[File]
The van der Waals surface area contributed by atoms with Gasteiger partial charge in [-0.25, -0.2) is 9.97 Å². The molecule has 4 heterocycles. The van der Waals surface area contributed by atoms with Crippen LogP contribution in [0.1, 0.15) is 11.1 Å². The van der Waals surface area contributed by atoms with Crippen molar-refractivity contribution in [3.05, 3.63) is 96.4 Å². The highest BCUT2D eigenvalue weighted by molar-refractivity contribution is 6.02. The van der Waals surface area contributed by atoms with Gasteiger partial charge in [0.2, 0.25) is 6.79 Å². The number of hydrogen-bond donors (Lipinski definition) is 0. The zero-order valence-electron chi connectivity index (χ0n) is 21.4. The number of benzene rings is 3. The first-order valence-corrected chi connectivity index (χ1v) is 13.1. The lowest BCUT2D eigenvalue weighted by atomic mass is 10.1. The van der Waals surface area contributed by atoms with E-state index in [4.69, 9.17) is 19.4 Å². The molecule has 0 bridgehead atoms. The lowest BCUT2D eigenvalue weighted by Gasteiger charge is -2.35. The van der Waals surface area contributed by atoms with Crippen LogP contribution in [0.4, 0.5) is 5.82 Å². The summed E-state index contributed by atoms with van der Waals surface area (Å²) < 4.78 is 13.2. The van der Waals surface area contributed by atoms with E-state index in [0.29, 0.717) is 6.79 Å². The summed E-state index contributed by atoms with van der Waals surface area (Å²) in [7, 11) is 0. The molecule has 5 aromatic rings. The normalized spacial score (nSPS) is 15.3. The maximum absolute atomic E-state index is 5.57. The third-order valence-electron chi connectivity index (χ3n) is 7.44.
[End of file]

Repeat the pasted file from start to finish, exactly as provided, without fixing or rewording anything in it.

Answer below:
The van der Waals surface area contributed by atoms with Gasteiger partial charge in [-0.25, -0.2) is 9.97 Å². The molecule has 4 heterocycles. The van der Waals surface area contributed by atoms with Crippen LogP contribution in [0.1, 0.15) is 11.1 Å². The van der Waals surface area contributed by atoms with Crippen molar-refractivity contribution in [3.05, 3.63) is 96.4 Å². The highest BCUT2D eigenvalue weighted by molar-refractivity contribution is 6.02. The van der Waals surface area contributed by atoms with Gasteiger partial charge in [0.2, 0.25) is 6.79 Å². The number of hydrogen-bond donors (Lipinski definition) is 0. The zero-order valence-electron chi connectivity index (χ0n) is 21.4. The number of benzene rings is 3. The first-order valence-corrected chi connectivity index (χ1v) is 13.1. The lowest BCUT2D eigenvalue weighted by atomic mass is 10.1. The van der Waals surface area contributed by atoms with E-state index in [4.69, 9.17) is 19.4 Å². The molecule has 0 bridgehead atoms. The lowest BCUT2D eigenvalue weighted by Gasteiger charge is -2.35. The van der Waals surface area contributed by atoms with Crippen LogP contribution in [0.4, 0.5) is 5.82 Å². The summed E-state index contributed by atoms with van der Waals surface area (Å²) < 4.78 is 13.2. The van der Waals surface area contributed by atoms with E-state index in [0.29, 0.717) is 6.79 Å². The summed E-state index contributed by atoms with van der Waals surface area (Å²) in [7, 11) is 0. The molecule has 5 aromatic rings. The normalized spacial score (nSPS) is 15.3. The maximum absolute atomic E-state index is 5.57. The third-order valence-electron chi connectivity index (χ3n) is 7.44.